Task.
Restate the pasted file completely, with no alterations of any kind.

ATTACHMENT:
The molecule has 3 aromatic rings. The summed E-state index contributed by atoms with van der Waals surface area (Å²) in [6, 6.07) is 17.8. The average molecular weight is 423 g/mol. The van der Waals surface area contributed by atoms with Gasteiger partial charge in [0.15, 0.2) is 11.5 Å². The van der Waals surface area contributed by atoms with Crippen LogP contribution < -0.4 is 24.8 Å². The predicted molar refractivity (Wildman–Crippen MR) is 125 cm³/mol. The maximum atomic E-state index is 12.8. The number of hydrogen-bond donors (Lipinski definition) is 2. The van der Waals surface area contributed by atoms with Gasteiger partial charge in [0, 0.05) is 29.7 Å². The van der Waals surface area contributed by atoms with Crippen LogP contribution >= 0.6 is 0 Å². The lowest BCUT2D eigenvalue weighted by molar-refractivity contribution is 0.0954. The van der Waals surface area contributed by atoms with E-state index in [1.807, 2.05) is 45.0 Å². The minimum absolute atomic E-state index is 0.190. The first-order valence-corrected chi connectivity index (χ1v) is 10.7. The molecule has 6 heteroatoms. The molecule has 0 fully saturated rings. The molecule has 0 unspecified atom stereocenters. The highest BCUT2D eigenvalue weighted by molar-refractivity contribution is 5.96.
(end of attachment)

The molecule has 3 aromatic rings. The summed E-state index contributed by atoms with van der Waals surface area (Å²) in [6, 6.07) is 17.8. The average molecular weight is 423 g/mol. The van der Waals surface area contributed by atoms with Gasteiger partial charge in [0.15, 0.2) is 11.5 Å². The van der Waals surface area contributed by atoms with Crippen LogP contribution < -0.4 is 24.8 Å². The predicted molar refractivity (Wildman–Crippen MR) is 125 cm³/mol. The maximum atomic E-state index is 12.8. The number of hydrogen-bond donors (Lipinski definition) is 2. The van der Waals surface area contributed by atoms with Gasteiger partial charge in [0, 0.05) is 29.7 Å². The van der Waals surface area contributed by atoms with Crippen LogP contribution >= 0.6 is 0 Å². The lowest BCUT2D eigenvalue weighted by molar-refractivity contribution is 0.0954. The van der Waals surface area contributed by atoms with E-state index in [1.807, 2.05) is 45.0 Å². The minimum absolute atomic E-state index is 0.190. The first-order valence-corrected chi connectivity index (χ1v) is 10.7. The molecule has 6 heteroatoms. The molecule has 0 fully saturated rings. The molecule has 0 unspecified atom stereocenters. The highest BCUT2D eigenvalue weighted by molar-refractivity contribution is 5.96.